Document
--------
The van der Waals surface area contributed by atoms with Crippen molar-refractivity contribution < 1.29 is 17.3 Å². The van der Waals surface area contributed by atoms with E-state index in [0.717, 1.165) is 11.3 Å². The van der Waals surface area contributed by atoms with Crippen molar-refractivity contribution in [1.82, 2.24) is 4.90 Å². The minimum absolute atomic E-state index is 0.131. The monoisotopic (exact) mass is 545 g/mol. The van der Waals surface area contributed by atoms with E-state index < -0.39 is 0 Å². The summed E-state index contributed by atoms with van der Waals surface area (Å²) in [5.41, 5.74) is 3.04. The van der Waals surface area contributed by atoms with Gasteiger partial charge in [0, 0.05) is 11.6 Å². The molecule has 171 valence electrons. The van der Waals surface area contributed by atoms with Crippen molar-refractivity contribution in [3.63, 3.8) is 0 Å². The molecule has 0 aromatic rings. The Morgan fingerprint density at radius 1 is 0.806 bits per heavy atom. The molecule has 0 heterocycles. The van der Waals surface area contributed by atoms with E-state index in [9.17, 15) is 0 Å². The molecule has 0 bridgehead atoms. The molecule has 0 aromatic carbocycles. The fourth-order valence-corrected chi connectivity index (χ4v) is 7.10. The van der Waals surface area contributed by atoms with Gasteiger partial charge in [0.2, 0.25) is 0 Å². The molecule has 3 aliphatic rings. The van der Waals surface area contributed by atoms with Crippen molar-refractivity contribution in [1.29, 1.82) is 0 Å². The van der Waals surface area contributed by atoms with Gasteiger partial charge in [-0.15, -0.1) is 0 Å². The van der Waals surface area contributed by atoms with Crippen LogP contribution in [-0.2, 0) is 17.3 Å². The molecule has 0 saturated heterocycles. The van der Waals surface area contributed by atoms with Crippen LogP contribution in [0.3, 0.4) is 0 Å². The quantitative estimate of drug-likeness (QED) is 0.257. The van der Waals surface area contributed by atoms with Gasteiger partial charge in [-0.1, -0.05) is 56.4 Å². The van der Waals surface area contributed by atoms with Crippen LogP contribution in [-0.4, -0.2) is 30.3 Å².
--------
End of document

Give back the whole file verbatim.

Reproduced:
The van der Waals surface area contributed by atoms with Crippen molar-refractivity contribution < 1.29 is 17.3 Å². The van der Waals surface area contributed by atoms with E-state index in [0.717, 1.165) is 11.3 Å². The van der Waals surface area contributed by atoms with Crippen molar-refractivity contribution in [1.82, 2.24) is 4.90 Å². The minimum absolute atomic E-state index is 0.131. The monoisotopic (exact) mass is 545 g/mol. The van der Waals surface area contributed by atoms with E-state index < -0.39 is 0 Å². The summed E-state index contributed by atoms with van der Waals surface area (Å²) in [5.41, 5.74) is 3.04. The van der Waals surface area contributed by atoms with Gasteiger partial charge in [0, 0.05) is 11.6 Å². The molecule has 171 valence electrons. The van der Waals surface area contributed by atoms with Crippen molar-refractivity contribution in [3.63, 3.8) is 0 Å². The molecule has 0 aromatic rings. The Morgan fingerprint density at radius 1 is 0.806 bits per heavy atom. The molecule has 0 heterocycles. The van der Waals surface area contributed by atoms with E-state index in [9.17, 15) is 0 Å². The molecule has 0 bridgehead atoms. The molecule has 0 aromatic carbocycles. The fourth-order valence-corrected chi connectivity index (χ4v) is 7.10. The van der Waals surface area contributed by atoms with Gasteiger partial charge in [0.2, 0.25) is 0 Å². The molecule has 3 aliphatic rings. The van der Waals surface area contributed by atoms with Crippen molar-refractivity contribution in [1.29, 1.82) is 0 Å². The van der Waals surface area contributed by atoms with Gasteiger partial charge in [-0.15, -0.1) is 0 Å². The van der Waals surface area contributed by atoms with Crippen LogP contribution in [-0.2, 0) is 17.3 Å². The molecule has 0 saturated heterocycles. The van der Waals surface area contributed by atoms with Crippen LogP contribution in [0.3, 0.4) is 0 Å². The quantitative estimate of drug-likeness (QED) is 0.257. The van der Waals surface area contributed by atoms with Gasteiger partial charge in [-0.1, -0.05) is 56.4 Å². The van der Waals surface area contributed by atoms with Crippen LogP contribution in [-0.4, -0.2) is 30.3 Å².